[This is the first post in a series dissecting the campaign ‘bible’ document I drafted while planning my AD&D 1e campaign. See here for an introduction to this series of posts.]
Many of my original scribbles in the margins of notebooks about the Curabel setting are lost, but the most important bit of early planning survives as the first section of the campaign bible. Entitled Basic Design Notes, this section consists of a short numbered list of setting features and a paragraph fleshing out those points. These two items were copied verbatim from my earliest notes in order to focus my thoughts while drafting the other sections of the bible with the expectation that they would be deleted before sharing the document with prospective players. I eventually changed my mind about that, though, after realizing that they provided a perfect statement of my expectations and goals for the campaign.
Quick Summary of Campaign Design Goals
- Sandbox-type game
- Distant “enemy” – no imperative to deal with larger issues
- Tropical island setting (Caribbean, Pacific archipelagos)
- No big continents nearby
- Lots of ruins in jungles (ancient technology)
This list can be conveniently divided into two parts: the first two items describing the structure of the campaign, and the final three items that define its content.
The first two items on the list highlight my intention to make the campaign reactive to the self-defined goals and motivations of the players. As a sandbox, for instance, the campaign would need to offer a long list of adventure hooks from which to choose and locations to explore; this choice front-loaded my preparation work and required a broad but shallow treatment of a large number of campaign elements along with in-depth preparation of a short list of high probability adventures (e.g., a introductory mission geared to low-level characters easily discovered near the starting location). It was equally important to me that the campaign not degenerate into a nominal sandbox in which a particular course of action was obviously correct or necessary. This concern informed the second point about avoiding an in-game imperative to deal with some larger issue or enemy, an insidious type of railroading in which players are offered a host of choices but then feel compelled by the logic of the setting to deal with one particular existential threat. Any player agency in those circumstances is illusory since the immanence of the threat, whether its an archetypal dark lord or impending apocalypse, will necessarily cause conscientious players to favor actions addressing that single element of the campaign setting to the exclusion of any other goals. This is not to say that having a few potential long-term nemeses is bad, since they can create excellent motivation and tie a long-running campaign together, but these threats should be designed so that they build slowly and don’t demand the players’ constant attention — in other words, a distant and long-simmering threat that is part of the background noise of the setting rather than its focus.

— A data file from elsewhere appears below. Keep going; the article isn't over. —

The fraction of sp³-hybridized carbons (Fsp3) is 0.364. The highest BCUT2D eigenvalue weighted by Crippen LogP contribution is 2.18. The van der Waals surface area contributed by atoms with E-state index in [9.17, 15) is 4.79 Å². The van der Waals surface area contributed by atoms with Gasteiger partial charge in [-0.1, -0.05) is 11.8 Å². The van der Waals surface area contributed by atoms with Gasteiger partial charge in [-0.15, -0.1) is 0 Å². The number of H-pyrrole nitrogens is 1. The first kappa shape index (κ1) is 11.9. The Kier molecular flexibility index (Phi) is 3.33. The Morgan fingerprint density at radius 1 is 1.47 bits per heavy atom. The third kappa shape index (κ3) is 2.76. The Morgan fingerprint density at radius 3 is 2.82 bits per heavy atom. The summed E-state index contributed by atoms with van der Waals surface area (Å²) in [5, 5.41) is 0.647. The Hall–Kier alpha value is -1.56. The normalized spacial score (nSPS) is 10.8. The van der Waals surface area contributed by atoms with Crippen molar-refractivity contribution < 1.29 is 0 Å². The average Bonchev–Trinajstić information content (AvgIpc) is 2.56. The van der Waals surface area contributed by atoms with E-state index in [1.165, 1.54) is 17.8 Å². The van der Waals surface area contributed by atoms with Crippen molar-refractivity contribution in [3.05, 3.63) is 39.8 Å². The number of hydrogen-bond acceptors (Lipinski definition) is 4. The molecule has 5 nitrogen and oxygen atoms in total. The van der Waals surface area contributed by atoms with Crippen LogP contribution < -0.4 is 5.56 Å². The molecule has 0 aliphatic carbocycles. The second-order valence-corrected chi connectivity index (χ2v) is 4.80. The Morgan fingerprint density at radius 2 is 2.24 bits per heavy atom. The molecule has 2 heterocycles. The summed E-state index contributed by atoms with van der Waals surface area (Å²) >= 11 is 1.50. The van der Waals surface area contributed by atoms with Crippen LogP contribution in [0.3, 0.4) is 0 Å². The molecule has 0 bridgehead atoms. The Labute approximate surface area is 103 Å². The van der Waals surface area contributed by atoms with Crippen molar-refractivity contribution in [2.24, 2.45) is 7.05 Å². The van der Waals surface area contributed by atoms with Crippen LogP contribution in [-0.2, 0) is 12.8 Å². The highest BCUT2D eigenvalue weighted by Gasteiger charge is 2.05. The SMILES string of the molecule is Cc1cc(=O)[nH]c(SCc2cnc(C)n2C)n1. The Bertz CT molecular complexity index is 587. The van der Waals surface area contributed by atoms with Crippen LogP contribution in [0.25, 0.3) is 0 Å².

The three items on the list that define the broad outlines of the campaign’s content reflect my desire to try something new as a Dungeon Master and, in my gaming experience, somewhat less common in fantasy role-playing settings generally. That is to say, the default AD&D setting in my experience is pseudo-European, located on a single major continent, and most often draws on popular conceptions of Celtic or Scandinavian (i.e, Viking) culture when defining its more exotic elements. A campaign set on a tropical/equatorial archipelago covered in ruin-infested jungles and distant from any major continents or kingdoms struck me as the opposite of this vanilla setting, offering plentiful opportunities to play around with under-utilized rules (weather, disease) and monsters (dinosaurs) while also allowing for the reinterpretation of old standbys (dwarves, humanoid monsters). Finally, this type of setting fit well with my proposed campaign structure since the distant and long-simmering threats could easily be located on a distant mainland or confined to overgrown ruins lost in the jungle interior.
Bringing it Together
Once I had the five points listed above, it only took a bit of brainstorming to draft a short paragraph fleshing them out into a very high-level setting summary. This summary combined some of the ideas that have appeared in my previous campaigns (e.g., exiled populations, exploited outsiders) with new thoughts suggested by the particulars of the setting (slave rebellions, colonization, imperial expansion):
Main Idea for Campaign
Centuries ago, colonists from a distant land settled on a chain of islands in the tropics. Using their empire’s might, they enslaved the native peoples and exploited the area’s natural resources. Over time, the empire also began using the islands as a penal work colony. Eventually, these prisoners formed an alliance with some native groups and a disaffected imperial naval commander. They declared independence, drove out the imperial loyalists, and defeated the armada sent to quell the rebellion in a legendary sea battle.
This was by no means an exhaustive description, notably leaving out any mention of the ancient ruins of a technologically advanced dwarven empire or current tensions between colonists and native islanders that would end up playing a major role in the campaign, but it did help me decide that imperialism and slavery should be the key influences on the development of the setting going forward.